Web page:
Our younger daughter likes rocks, and any little pebble or stone, no matter how nondescript, has the potential to wind up in her collection. She’ll just be walking along the street or in the backyard or often just in a parking lot or here at church and she’ll bend down and grab one that fits into her hand. Usually she’ll bring them into the house and hold onto them until she finds a little place to squirrel each of them away, and to this day you can come over to our place and find little rocks in random places: on the cabinet in front of the TV, on the bathroom counter…the other day I found one (it was like a mommy-baby combo, actually) behind a picture frame in the family room. They are all little-ish rocks of no particular beauty or form, mostly ones that have been kicked underfoot by untold numbers of people, but somehow special and meaningful to Laura.
One day we decided enough of these little rocks everywhere and be bought her a box that she could put them all in. It was one of those clear plastic sewing boxes with little different-sized compartments. Laura went around through the house and picked up every little rock and pebble and brought them together into that plastic box. They had a home. The amazing thing is that for a while she could tell you where each of those rocks came from.
I remember one time when she was just in first grade and we were standing at the bus stop She had bent down and was picking around through the gravel at the spot where they stand. She settled on one little light gray rock and when the bus came she turned around and handed it to me and said, “Dad, here. Keep this rock for me.” I’m embarrassed to say that as soon as the bus rolled away I just tossed it back into the gravel because she had dozens of them just like it already. That afternoon she came plowing into the front door, furious. Believe it or not, she had that exact rock in her hand. “Daddy!” she fumed, “Why is this rock still at the bus stop? I told you to keep it for me!”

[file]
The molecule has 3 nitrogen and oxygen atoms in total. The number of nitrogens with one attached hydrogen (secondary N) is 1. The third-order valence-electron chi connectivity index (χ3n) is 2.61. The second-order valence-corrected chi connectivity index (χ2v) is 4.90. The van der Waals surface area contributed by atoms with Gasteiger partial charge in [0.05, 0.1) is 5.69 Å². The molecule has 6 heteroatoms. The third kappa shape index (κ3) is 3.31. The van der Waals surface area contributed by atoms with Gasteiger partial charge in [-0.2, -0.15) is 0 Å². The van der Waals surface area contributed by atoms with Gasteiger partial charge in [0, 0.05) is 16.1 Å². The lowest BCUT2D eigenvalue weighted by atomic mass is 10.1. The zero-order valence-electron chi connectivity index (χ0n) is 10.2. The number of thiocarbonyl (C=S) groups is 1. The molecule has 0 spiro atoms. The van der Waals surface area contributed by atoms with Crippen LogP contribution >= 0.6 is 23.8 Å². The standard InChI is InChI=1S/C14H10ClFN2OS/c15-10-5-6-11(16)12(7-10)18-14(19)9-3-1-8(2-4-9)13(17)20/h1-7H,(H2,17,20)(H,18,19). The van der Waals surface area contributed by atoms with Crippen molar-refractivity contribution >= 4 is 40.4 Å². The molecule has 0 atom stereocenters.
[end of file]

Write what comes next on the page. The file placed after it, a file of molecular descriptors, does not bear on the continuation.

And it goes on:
I had rejected it. She had redeemed it.
In his letter meant to encourage what appears to have been a newly-baptized group of Christians, the apostle Peter says, “Come to him, a living stone, though rejected by mortals yet chosen and precious in God’s sight, and like living stones, let yourselves be built into a spiritual house, a holy priesthood.” We are all rocks in Laura’s hands, Peter might say. Once we were no people, but now we are God’s people. Though each of us is surely unique and gifted and special, we do not know our value until we have been spotted and chosen by the God who loves us and knows we count.
God chooses what is going to be valuable. God chooses what He wants to work with. And though we can feel quite alone in this world, we exist to be brought together. We have been selected for a fine collection where our stories can be told and shared, where our redemption can be celebrated and marveled at. We are living stones, small and broken but still important pieces of building material who find their purpose in being connected through faith to the Living Stone that was rejected. That stone was sneered at, deemed worthless, tossed back into the gravel pile, beaten and nailed to the cross. But God has found it again, selected it from the grave of death and raised it up to be the cornerstone of the entire universe.